RI.11-12.2. Determine two or more central ideas of a text and analyze their development and how they interact to provide a complex analysis; provide an objective summary of the text.

  • Determine two or more themes or central ideas in a text
  • Recognize supporting details for themes/central ideas
  • Analyze themes/central ideas as it develops over the course of the text
  • Make inferences through the use of details, word choice, and literary elements regarding the thematic development
  • Use the text to draw conclusions
  • Examine how the interaction of themes/central ideas create the overall meaning of the text ( and provides depth and dimension)
  • Construct an objective summary of the text
  • Examine how the interaction of themes creates the overall meaning of the text ( and provides depth and dimension and complexity)

RL.11-12.3. Analyze the impact of the author’s choices regarding how to develop and relate elements of a story or drama (e.g., where a story is set, how the action is ordered, how the characters are introduced and developed).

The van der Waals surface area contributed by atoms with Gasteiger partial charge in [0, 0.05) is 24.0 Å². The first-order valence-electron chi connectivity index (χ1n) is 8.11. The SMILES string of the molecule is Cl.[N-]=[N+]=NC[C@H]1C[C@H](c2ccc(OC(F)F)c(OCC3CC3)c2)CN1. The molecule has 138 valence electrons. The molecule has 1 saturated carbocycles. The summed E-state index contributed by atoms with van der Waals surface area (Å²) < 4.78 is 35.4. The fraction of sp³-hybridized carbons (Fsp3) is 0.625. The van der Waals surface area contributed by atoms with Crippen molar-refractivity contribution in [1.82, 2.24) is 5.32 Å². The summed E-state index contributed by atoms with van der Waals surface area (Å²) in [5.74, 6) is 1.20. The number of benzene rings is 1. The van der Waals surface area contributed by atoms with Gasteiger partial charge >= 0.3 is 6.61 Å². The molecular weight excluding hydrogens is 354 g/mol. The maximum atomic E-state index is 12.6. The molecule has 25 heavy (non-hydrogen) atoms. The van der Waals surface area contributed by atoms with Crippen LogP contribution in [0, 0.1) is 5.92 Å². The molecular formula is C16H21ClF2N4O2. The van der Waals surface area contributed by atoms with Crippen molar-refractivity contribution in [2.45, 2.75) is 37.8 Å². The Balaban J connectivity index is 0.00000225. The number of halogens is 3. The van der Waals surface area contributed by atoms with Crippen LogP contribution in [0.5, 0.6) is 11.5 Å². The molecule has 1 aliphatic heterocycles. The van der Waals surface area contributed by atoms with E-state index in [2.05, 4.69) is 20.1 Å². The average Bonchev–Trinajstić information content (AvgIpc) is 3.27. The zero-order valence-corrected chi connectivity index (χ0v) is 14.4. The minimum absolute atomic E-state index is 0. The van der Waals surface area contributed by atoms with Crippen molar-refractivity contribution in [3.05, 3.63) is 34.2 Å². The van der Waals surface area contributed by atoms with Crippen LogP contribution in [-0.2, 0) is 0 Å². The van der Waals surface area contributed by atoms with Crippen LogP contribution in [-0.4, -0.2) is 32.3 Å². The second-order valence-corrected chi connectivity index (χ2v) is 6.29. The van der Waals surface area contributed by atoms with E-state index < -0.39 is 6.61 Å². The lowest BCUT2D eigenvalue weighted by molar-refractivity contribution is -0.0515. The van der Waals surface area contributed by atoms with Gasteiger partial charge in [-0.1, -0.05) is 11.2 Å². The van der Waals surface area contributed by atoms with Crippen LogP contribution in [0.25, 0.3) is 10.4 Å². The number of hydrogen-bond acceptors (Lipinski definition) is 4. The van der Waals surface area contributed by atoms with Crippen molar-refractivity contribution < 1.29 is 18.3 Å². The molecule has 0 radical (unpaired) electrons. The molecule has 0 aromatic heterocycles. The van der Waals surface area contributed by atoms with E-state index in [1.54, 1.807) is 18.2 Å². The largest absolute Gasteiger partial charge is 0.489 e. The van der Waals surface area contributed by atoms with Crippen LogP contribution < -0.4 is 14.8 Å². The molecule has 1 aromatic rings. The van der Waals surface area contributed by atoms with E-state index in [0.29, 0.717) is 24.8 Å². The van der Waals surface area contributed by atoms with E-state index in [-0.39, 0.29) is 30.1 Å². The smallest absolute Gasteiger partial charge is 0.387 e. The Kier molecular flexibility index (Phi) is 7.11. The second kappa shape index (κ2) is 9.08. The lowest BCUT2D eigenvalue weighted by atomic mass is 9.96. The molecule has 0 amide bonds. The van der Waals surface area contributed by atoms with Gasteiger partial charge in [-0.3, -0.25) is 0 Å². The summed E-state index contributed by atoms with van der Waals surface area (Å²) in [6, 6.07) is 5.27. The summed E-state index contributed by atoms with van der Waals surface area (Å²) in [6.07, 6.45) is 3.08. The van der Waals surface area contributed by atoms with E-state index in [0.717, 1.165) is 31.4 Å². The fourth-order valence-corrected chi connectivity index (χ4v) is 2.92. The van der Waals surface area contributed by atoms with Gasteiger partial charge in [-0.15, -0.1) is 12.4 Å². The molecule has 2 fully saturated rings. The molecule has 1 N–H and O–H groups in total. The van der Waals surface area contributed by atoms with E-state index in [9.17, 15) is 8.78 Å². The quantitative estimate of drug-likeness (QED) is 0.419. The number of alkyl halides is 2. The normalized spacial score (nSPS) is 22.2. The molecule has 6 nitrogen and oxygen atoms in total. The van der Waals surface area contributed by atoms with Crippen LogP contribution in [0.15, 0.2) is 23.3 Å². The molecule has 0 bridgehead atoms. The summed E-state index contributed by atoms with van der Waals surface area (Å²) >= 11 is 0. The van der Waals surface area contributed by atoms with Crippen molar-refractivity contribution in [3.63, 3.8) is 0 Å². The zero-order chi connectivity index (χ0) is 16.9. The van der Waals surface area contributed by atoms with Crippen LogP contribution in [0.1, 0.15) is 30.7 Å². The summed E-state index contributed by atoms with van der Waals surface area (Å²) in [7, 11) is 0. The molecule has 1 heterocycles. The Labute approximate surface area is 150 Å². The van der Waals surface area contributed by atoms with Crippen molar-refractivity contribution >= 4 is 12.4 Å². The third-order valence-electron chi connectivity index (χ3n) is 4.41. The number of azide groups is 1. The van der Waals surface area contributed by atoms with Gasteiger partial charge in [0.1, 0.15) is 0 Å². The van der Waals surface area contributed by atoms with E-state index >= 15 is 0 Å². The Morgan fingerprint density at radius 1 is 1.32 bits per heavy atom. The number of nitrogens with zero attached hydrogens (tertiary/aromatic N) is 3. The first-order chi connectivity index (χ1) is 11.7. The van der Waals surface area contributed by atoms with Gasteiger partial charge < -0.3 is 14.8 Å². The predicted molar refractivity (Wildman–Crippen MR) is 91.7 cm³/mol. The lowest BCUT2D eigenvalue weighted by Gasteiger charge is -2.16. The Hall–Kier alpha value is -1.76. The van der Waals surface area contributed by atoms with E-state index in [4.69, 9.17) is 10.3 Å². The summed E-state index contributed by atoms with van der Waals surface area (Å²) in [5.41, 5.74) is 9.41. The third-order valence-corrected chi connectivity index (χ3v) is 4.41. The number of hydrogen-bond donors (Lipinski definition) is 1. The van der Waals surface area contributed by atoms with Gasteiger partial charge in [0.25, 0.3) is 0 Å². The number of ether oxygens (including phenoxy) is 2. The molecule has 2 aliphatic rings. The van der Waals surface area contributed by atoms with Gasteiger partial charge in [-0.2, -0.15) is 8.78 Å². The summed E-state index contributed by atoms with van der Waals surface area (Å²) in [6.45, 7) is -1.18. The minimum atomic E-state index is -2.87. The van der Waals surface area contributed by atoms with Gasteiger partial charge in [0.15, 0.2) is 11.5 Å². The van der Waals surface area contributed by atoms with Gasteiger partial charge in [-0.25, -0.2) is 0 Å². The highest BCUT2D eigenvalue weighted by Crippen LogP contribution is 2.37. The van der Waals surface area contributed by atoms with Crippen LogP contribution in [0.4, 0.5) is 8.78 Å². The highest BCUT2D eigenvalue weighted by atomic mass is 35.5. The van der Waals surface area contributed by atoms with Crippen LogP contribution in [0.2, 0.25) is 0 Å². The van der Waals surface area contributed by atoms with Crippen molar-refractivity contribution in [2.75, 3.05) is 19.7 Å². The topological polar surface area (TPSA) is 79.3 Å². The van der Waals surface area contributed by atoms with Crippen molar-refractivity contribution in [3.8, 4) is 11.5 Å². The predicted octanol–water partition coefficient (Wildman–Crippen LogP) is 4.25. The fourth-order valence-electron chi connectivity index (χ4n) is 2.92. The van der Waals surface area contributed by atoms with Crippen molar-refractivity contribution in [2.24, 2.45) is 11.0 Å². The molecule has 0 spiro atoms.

RI.11-12.3. Analyze a complex set of ideas or sequence of events and explain how specific individuals, ideas, or events interact and develop over the course of the text.

RL.11-12.3:

  • Identify and analyze the choices made by the author including the choice of setting, plot organization and development, characterization and character interaction
  • Explain how the order in which each is presented in the text impacts the overall text
  • Analyze those choices as they pertain to the overall story

RI.11-12.3:

  • Identify and analyze the structure and sequence (chronological, spatial, compare/contrast, etc) of the text
  • Explain why the structure of the text is ordered as it is
  • Explain how the choices of text structure impact the meaning of the text